Women, Peace & Security
What is the Women, Peace and Security agenda?
Sustainable peace requires the meaningful participation of all concerned persons and groups, especially of those who are worst affected by violence. Women and girls experience war, conflicts and peace processes differently than men and boys because inequalities prevail and their roles in society have been constructed differently. The United Nations Security Council Resolution (UNSCR) 1325 and subsequent resolutions (e.g. UNSCR 1820) acknowledge the particular impact of conflict on women and girls and their vital role on the way to a long lasting peace. Yet, progress on UNSCR 1325 implementation has been slow and inconsistent. Meaningful participation of civil society organizations, women’s groups and affected women and girls as well as accountability of decision-makers are insufficient. CAREs experience shows that – especially in conflict affected regions – even changing political frameworks mostly fail to achieve social transformation and gender equality. The statistics emphasize the demand for action.
Why is the UNSCR 1325 important?
A peace process that includes women is more likely to be sustainable:
- The inclusion of women during peace processes increases the probability of an agreement to last at least 15 years by 35%.(***)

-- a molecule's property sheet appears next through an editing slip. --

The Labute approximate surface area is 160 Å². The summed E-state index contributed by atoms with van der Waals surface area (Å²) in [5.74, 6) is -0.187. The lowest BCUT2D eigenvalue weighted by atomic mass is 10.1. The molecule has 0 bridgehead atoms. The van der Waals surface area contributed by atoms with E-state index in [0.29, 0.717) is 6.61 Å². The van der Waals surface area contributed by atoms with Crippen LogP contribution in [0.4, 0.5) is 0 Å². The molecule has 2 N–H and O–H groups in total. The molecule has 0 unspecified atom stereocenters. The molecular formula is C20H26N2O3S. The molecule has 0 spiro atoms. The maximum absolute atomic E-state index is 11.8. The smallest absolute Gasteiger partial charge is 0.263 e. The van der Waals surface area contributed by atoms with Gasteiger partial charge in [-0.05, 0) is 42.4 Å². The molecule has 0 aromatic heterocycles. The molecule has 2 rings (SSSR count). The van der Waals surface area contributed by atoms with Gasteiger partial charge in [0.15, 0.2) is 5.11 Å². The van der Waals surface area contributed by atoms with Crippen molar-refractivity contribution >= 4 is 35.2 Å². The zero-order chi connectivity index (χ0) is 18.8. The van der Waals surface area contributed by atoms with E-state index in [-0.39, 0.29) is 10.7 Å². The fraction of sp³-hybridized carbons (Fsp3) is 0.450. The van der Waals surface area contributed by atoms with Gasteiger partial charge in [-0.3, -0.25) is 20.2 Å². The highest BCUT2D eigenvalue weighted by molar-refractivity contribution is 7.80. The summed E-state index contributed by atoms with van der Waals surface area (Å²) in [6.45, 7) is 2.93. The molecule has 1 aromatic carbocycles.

- The inclusion of the civil society (like women groups) makes a peace agreement 64 per cent less likely to fail.(***)
Women are underrepresented in peace negotiations:
- Over the last 25 years, only 1 in 40 peace treaty signatories have been women.(*)
- An analysis of 1,187 peace agreements (1990-2017) has shown that only(***)
- five per cent mentioned Gender Based Violence
- 19 per cent included references to women.
- The peace processes between 1990 and 2017 have shown that only(***)
- two per cent were mediators
- five per cent were witnesses and signatories
- eight per cent were negotiator
- two women have ever held the position as chief negotiator.
Women suffer disproportionately from atrocities of wartime:
- During the three month genocide in Rwanda in 1994 between 100.000 and 250.000 women were raped(**)
- Estimated 200.000 women and girls in the Democratic Republic of the Congo suffered from sexualized violence and rape since 1998.(**)
- Around 51% of households in Uganda’s refugee settlements are female headed.(****)
(*) Beyond 2015 for Women, Peace and Security. CARE International. (2015). (Recent access 30.01.2018)
(**) Background Information on Sexual Violence used as a Tool of War. United Nations. (Recent access 01.02.2018)
(***) Women’s Participation in Peace Processes. Council on Foreign Relations. (2018).(Recent access 30.01.2018)
(****) UNHCR Uganda. SGBV Fact Sheet. Southwest Uganda. 2014. (Recent Access 13.02.2018)
From Resolution to Reality. CARE International. (Recent access 31.01.2018)
Facts and Figures: Peace and Security. UN Women. (Recent access 30.01.2018)
Syrien: was nun? UN-Resolution 1325 zu Frauen, Frieden und Sicherheit wird 15. (2015). (Recent access 31.01.2018)